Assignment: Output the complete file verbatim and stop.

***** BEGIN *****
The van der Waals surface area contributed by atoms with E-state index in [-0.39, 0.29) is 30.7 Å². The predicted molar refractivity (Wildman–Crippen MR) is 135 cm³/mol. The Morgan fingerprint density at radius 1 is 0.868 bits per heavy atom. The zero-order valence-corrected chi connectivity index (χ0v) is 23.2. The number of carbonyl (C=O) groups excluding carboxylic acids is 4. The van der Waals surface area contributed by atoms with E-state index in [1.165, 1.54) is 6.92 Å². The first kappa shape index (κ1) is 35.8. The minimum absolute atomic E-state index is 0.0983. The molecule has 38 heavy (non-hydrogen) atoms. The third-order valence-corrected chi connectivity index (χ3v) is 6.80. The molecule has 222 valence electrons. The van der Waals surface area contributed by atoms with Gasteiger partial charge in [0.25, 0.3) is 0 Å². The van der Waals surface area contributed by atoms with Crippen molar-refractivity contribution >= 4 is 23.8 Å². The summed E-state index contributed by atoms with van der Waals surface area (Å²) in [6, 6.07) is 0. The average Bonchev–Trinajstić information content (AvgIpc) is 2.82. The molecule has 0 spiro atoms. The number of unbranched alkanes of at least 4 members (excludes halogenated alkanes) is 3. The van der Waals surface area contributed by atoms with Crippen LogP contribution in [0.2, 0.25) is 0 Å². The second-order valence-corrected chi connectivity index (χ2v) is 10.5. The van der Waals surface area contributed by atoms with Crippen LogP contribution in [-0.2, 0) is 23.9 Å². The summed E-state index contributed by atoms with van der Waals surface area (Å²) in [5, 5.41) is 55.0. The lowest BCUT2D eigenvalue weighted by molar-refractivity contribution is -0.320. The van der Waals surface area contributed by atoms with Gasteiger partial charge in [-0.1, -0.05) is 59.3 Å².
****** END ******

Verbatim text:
The van der Waals surface area contributed by atoms with E-state index in [-0.39, 0.29) is 30.7 Å². The predicted molar refractivity (Wildman–Crippen MR) is 135 cm³/mol. The Morgan fingerprint density at radius 1 is 0.868 bits per heavy atom. The zero-order valence-corrected chi connectivity index (χ0v) is 23.2. The number of carbonyl (C=O) groups excluding carboxylic acids is 4. The van der Waals surface area contributed by atoms with E-state index in [1.165, 1.54) is 6.92 Å². The first kappa shape index (κ1) is 35.8. The minimum absolute atomic E-state index is 0.0983. The molecule has 38 heavy (non-hydrogen) atoms. The third-order valence-corrected chi connectivity index (χ3v) is 6.80. The molecule has 222 valence electrons. The van der Waals surface area contributed by atoms with Gasteiger partial charge in [0.25, 0.3) is 0 Å². The van der Waals surface area contributed by atoms with Crippen molar-refractivity contribution >= 4 is 23.8 Å². The summed E-state index contributed by atoms with van der Waals surface area (Å²) in [6, 6.07) is 0. The average Bonchev–Trinajstić information content (AvgIpc) is 2.82. The molecule has 0 spiro atoms. The number of unbranched alkanes of at least 4 members (excludes halogenated alkanes) is 3. The van der Waals surface area contributed by atoms with Crippen LogP contribution in [0.2, 0.25) is 0 Å². The second-order valence-corrected chi connectivity index (χ2v) is 10.5. The van der Waals surface area contributed by atoms with Crippen LogP contribution in [-0.2, 0) is 23.9 Å². The summed E-state index contributed by atoms with van der Waals surface area (Å²) in [5, 5.41) is 55.0. The lowest BCUT2D eigenvalue weighted by molar-refractivity contribution is -0.320. The van der Waals surface area contributed by atoms with Gasteiger partial charge in [-0.1, -0.05) is 59.3 Å².